On January 19th, we worked with 5 and 6th graders from Homework and Hoops, the youth program from Project in Pride and Living.
A lot of people say that science is hard, but with a decent background, one can start from the beginning to work through and problem solve scientific ideas.
Alex had a great idea to use origami as a metaphor for science. Like with some scientific ideas, trying to figure out how to build a complicated origami project without any instruction or background is daunting. However, if you start from the beginning and learn the basic steps, then you can .
Alex first taught the students, step by step, how to build an origami swan. We then gave them pre-made origami cups and asked them to make observations and recreate them. Overall, our goal was to help them understand that science builds up on itself and if they understood basic scientific ideas they could eventually build on that knowledge to understand more complicated concepts.
As chemistry and biology majors, we want to offer younger students an opportunity to observe science in a new light, and expose them to some practical applications in an interesting manner. We want empower them to understand their own ability to participate in scientific inquiry using their own observations and intuition. The idea of being a scientist can be intimidating, and our goal is to make it less so, and therefore a more attainable path. Our project, Growing From The S.T.E.M., aims to work with a diversity of students in the Twin Cities over the course of three sessions/sections of workshops, which will introduce them to scientific application and give them a chance to participate in hands-on activities.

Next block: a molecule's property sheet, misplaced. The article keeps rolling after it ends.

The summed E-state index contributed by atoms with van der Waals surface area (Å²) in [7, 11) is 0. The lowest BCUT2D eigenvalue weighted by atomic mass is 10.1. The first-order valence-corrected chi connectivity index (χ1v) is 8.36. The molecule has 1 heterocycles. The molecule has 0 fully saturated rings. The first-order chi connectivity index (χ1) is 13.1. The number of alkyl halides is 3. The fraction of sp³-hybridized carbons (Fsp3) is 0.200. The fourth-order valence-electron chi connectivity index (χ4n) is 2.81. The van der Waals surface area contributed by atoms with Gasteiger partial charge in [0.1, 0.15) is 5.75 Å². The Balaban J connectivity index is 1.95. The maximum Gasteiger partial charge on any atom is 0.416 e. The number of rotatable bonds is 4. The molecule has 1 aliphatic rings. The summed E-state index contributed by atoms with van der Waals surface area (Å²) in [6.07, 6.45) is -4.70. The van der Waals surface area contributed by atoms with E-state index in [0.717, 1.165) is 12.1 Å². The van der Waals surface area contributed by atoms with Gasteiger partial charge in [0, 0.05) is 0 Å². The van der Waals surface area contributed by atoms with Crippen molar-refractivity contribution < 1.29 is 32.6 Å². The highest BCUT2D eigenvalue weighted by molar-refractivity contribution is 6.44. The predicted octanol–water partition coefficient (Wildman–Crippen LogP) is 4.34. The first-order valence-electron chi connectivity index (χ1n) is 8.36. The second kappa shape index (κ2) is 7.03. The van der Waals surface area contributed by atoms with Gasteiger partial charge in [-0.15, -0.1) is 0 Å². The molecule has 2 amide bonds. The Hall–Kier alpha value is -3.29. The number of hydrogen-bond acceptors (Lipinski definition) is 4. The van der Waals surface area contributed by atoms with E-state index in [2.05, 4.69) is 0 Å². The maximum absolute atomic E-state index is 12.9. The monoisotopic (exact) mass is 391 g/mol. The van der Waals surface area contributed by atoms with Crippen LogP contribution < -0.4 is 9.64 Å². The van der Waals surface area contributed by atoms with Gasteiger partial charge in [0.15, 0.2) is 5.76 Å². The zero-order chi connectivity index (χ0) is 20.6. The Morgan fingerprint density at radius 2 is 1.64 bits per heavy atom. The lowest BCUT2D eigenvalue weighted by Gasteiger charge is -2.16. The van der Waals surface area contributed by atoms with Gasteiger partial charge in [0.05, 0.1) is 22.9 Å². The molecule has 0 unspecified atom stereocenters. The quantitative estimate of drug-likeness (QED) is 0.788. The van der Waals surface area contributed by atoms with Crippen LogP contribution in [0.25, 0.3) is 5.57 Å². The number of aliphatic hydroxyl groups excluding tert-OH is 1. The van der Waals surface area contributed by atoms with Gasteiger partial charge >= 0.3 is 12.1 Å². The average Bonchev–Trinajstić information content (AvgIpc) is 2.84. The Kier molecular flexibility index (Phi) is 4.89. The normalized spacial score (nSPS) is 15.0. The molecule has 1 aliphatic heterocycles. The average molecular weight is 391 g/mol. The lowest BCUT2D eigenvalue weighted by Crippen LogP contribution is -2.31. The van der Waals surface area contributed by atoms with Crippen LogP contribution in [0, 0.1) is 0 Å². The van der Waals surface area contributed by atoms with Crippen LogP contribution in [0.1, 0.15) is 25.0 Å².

Session 1: Introduction
In our first workshop we will discuss how chemistry and biology is applied in society while discussing the importance of collaboration between disciplines in applied research. We have prepared an activity on keeping a laboratory notebook, an essential resource for scientist researchers. The final important aspect of our first session will be a serious discussion of safety in the laboratory.
Session 2: Biology
In our second workshop, the students will learn about the digestive systems of humans and mice. The students will do some hands-on activities to help them visualize the digestive system and also have a chance to look at cells under a microscope. The students will be able to see the different parts of the digestive system and understand the roles of the different organs in ingesting food, breaking it down into smaller parts for our bodies to use, and removing waste once the process is over.
Session 3: Chemistry
The third and final session will be the chemistry workshop, which will take place entirely in the Macalester analytical chemistry lab. Almost all of the demos will involve and tie into what is known as the triangle of fire. Students will be pushed to apply their understanding of this phenomenon to intuitively hypothesize what will occur in each demonstration. Other core concepts emphasized will be stability of products vs. stability of reactants and how this affects reactivity, and basic understanding of properties that may make atoms and molecules reactive. This section of the workshop will certainly be the most dangerous, however extra safety precautions have been put in place to prevent any accidents.
Most of our supplies/facilities were provided to us by our professors in the Macalester biology and chemistry departments. General supplies were purchased from funding from the LiveIt! Fund at Macalester College. We would like to thank both of these groups for their support and are grateful for the opportunity to share our own passion for science with a younger generation!
-Nita and Alex